Wooden Blocks: Crafting A Gift


I recently had the joy of creating a gift for my niece, Shyna — a set of wooden blocks for her to play with. I’ll confess it wasn’t my first time, having made a set for my nephew, Connor, when he was about the same age.

I start with wooden blocks (of course) and then choose images from childhood ‘fairy tales’. I grew up on these tales, as did my sisters, and I think we all have fond memories around them. (Family legend includes stories of how the three of us would put on plays based on the tales, with me as the director frantically attempting to make my recalcitrant sisters do what we planned to do. Yes, I was bossy even then, and controlling. I like to think we laugh now, at least as much as the adults did back then.)

Blocks!

Blocks!

This collection has five stories: The Nightingale (two pictorial versions), The Princess and the Pea, The Snow Queen, and The Twelve Swans. The fifth story doesn’t have a name that I could find, but the images of children playing and flying through fireworks were too enchanting for me to pass up.

detail from The Nightingale

detail from The Nightingale

To make them, I size the larger images to roughly the size of the blocks when put together. Then I print in the highest quality possible to thick paper. (Not quite cardstock, too rigid, but something with a bit of heft to it.) Using my handy-dandy paper cutter, I cut the images in pieces to fit each block. Then I glue them on with basic white (non toxic of course!) glue. This part is the mostly difficult, and I usually have to trim the pieces slightly to make sure them fit. Even them, sometimes the images slip a bit over the edge when I apply the glue and by the time its dry, I’ve got an edge.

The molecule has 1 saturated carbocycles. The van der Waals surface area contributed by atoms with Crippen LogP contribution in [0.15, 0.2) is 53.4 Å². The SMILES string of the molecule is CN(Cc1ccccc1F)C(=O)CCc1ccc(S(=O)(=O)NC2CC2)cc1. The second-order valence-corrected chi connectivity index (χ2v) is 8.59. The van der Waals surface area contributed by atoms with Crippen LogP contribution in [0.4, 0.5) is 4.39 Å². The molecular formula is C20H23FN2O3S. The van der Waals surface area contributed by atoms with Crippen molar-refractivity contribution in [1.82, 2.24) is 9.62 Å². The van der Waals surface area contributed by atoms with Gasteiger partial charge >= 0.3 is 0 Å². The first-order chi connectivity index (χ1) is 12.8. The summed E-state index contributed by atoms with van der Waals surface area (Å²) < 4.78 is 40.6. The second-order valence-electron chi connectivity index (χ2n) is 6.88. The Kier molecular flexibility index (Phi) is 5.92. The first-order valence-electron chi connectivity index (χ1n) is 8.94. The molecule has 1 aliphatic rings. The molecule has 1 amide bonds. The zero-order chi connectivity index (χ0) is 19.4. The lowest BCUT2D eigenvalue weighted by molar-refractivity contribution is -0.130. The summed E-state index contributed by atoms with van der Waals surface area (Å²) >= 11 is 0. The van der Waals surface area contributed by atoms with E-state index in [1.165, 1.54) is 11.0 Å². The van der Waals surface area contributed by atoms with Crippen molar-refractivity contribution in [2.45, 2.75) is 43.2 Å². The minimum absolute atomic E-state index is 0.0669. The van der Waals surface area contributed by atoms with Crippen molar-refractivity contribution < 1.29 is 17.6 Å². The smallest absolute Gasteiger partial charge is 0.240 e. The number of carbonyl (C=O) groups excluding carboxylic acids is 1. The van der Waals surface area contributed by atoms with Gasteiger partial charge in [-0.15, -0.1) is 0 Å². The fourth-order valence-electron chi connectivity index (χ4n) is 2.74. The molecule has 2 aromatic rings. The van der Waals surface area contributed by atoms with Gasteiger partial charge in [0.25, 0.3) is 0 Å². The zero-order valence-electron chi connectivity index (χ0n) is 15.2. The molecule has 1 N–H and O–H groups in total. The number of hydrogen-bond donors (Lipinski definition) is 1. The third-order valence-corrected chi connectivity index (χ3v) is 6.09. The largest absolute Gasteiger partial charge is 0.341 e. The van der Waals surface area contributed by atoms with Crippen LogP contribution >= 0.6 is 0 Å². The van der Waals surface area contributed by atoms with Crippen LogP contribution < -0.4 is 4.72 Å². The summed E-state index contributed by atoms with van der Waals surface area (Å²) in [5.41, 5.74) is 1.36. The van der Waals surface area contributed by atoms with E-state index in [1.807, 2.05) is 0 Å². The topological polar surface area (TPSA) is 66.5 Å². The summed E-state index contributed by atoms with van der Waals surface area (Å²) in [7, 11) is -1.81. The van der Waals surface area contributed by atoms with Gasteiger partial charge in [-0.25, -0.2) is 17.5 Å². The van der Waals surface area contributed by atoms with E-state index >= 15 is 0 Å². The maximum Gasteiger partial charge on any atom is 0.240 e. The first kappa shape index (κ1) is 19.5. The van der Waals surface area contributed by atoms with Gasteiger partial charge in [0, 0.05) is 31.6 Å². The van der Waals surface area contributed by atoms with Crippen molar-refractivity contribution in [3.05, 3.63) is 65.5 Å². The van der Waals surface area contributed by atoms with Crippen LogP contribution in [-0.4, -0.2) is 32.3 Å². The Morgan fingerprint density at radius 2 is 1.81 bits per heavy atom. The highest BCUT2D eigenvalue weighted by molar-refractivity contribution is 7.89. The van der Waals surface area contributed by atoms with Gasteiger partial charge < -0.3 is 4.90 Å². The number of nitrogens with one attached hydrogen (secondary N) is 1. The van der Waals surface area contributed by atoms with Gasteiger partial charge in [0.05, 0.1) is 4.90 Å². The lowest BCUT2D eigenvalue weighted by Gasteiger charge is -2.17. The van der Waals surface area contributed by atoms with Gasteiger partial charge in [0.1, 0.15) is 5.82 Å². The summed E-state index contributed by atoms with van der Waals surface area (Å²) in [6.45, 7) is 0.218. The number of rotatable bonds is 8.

detail of the little boy

detail of the little boy

That won’t do for a child, so after gluing each side down and then reapplying glue at least twice more, out comes the exacto blade. Each edge is trimmed carefully, and then I take a nail file and file it down so its nice and smooth. (I guess sandpaper would work, but I didn’t have any ad I was afraid it would take the image off by accident. The nail file offered a lot of control over where I was applying it.)

Oh woe is Me!

Oh woe is Me!

Voila! Happy baby blocks.

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